Tuesday, October 22, 2013

What is the Great American Novel?

There's been some discussion in mainstream media lately about The Great American Novel. Over at The New York Times Sunday Book Review Jennifer Szalai and Mohsin Hamid ask Where Is the Great American Novel by a Woman?. At The Huffington Post Claire Fallon asks Is 'The Great American Novel' a Useless Concept?.

Szalai says, The scholar Nina Baym has pointed out how “stories of female frustration are not perceived as commenting on, or containing, the essence of our culture.” Stories of male frustration, on the other hand — especially those “melodramas of beset manhood” in which men struggle with the siren call of comfort and domesticity — jibe more neatly with what we expect serious literature to be. Men's self-discovery is hunting for big game; women's self-discovery amounts to tidying up around the house. Szalai's central thesis seems to be that American culture, at least American literary culture, is still hobbled by sexism. Instead of the Great American Novel, maybe we should be talking more about our Great American Fixation, the insistent desire to find the book that tells us who we are. How we define that search — what counts, what doesn’t — has said as much about “the American soul” as any novel that’s supposed to do the same.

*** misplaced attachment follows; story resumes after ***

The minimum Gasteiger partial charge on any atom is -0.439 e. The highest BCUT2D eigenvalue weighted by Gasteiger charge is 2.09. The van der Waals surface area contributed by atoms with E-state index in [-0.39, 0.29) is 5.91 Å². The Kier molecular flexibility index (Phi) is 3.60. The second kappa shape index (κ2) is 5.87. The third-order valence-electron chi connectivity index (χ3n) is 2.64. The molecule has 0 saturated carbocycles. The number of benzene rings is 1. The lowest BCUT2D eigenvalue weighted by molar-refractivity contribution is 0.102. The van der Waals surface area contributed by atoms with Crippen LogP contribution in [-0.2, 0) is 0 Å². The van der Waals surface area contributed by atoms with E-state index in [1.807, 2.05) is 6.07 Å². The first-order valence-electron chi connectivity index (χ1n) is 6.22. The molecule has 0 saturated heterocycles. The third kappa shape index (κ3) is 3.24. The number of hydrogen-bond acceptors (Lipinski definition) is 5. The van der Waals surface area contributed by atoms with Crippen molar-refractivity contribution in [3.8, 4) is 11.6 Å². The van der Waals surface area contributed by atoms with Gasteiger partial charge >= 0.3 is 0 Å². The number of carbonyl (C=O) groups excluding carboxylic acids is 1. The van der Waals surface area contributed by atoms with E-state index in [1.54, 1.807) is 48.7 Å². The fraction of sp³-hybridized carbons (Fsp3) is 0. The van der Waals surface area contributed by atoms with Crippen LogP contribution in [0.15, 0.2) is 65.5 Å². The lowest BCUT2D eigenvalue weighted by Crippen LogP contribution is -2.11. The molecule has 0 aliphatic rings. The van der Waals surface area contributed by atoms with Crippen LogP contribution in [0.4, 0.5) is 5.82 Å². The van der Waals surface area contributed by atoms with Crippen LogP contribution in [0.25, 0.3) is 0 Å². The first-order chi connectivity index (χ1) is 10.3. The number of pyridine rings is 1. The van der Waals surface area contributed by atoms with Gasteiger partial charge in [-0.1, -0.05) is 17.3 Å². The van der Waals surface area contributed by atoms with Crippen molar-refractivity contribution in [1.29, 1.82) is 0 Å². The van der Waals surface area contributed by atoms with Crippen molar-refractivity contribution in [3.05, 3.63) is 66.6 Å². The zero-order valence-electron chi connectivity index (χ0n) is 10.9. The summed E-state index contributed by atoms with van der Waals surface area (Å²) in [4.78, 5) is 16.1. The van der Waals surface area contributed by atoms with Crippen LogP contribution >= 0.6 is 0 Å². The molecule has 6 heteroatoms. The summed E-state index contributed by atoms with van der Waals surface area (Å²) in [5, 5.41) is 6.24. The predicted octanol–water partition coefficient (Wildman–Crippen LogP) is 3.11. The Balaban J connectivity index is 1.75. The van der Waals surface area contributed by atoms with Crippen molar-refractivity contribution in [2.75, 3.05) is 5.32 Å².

Hamid asks the question What else are those mind-blowing late-20th-century works by such American women as, among others, Kingston and Kingsolver, Morrison and Robinson, L’Engle and Le Guin, if not great novels? But he says, "...they aren't the Great American Novel. ...There is no such thing." Hamid concludes "Literature is where we free ourselves." Why even worry about labels like 'The Great American Novel?'

Fallon correctly notes, however, "...the quest will continue, with or without you." She makes a lot of interesting points, including, Our discussion of the Great American novel is actually a fantastic opportunity to challenge our ingrained conception of what an "everyman" in America can look like. Can an everyman be a woman, or black, or a recent immigrant from Mexico? Can an everyman be disabled, gay, or have parents who moved here from Taiwan? It's instinctive to designate such narratives as great or definitive books about being black in America, or about a being a woman seeking self-discovery, or about LGBT communities -- but these narratives are not any less purely American than those of white, straight men seeking their own identities or fortunes across the country.

Hurray, Ms. Fallon. I'm ready and waiting for the everyman story which just happens to be about a female, black, disabled, gay Mexican-Taiwanese-American. Because, really, what is this thing we call The Great American Novel?
It's our story.

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